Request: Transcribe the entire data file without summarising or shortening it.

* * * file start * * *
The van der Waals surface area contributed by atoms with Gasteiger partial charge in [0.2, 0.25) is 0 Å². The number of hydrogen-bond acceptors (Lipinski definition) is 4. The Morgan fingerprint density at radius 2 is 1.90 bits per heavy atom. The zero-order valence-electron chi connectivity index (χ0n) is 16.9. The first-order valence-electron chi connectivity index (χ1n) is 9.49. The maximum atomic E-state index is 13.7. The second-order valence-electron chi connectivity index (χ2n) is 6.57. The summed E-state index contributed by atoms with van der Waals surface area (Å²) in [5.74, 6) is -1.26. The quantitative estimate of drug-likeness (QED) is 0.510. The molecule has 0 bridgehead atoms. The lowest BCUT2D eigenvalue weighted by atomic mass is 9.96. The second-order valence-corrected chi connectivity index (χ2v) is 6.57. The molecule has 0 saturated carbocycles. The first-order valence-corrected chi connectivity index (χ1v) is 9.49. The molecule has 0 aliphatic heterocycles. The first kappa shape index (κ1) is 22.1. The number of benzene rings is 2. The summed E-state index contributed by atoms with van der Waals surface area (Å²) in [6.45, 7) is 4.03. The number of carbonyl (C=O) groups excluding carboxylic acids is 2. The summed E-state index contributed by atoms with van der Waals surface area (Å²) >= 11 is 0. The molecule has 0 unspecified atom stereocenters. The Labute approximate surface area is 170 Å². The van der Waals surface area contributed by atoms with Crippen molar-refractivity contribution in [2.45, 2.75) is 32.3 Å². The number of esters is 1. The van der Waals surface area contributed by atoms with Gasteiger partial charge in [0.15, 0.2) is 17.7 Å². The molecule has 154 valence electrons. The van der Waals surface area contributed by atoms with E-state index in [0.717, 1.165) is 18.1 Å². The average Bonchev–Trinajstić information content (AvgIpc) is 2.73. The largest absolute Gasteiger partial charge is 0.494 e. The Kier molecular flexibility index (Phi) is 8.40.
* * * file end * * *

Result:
The van der Waals surface area contributed by atoms with Gasteiger partial charge in [0.2, 0.25) is 0 Å². The number of hydrogen-bond acceptors (Lipinski definition) is 4. The Morgan fingerprint density at radius 2 is 1.90 bits per heavy atom. The zero-order valence-electron chi connectivity index (χ0n) is 16.9. The first-order valence-electron chi connectivity index (χ1n) is 9.49. The maximum atomic E-state index is 13.7. The second-order valence-electron chi connectivity index (χ2n) is 6.57. The summed E-state index contributed by atoms with van der Waals surface area (Å²) in [5.74, 6) is -1.26. The quantitative estimate of drug-likeness (QED) is 0.510. The molecule has 0 bridgehead atoms. The lowest BCUT2D eigenvalue weighted by atomic mass is 9.96. The second-order valence-corrected chi connectivity index (χ2v) is 6.57. The molecule has 0 saturated carbocycles. The first-order valence-corrected chi connectivity index (χ1v) is 9.49. The molecule has 0 aliphatic heterocycles. The first kappa shape index (κ1) is 22.1. The number of benzene rings is 2. The summed E-state index contributed by atoms with van der Waals surface area (Å²) in [6.45, 7) is 4.03. The number of carbonyl (C=O) groups excluding carboxylic acids is 2. The summed E-state index contributed by atoms with van der Waals surface area (Å²) >= 11 is 0. The molecule has 0 unspecified atom stereocenters. The Labute approximate surface area is 170 Å². The van der Waals surface area contributed by atoms with Crippen molar-refractivity contribution in [2.45, 2.75) is 32.3 Å². The number of esters is 1. The van der Waals surface area contributed by atoms with Gasteiger partial charge in [0.15, 0.2) is 17.7 Å². The molecule has 154 valence electrons. The van der Waals surface area contributed by atoms with E-state index in [0.717, 1.165) is 18.1 Å². The average Bonchev–Trinajstić information content (AvgIpc) is 2.73. The largest absolute Gasteiger partial charge is 0.494 e. The Kier molecular flexibility index (Phi) is 8.40.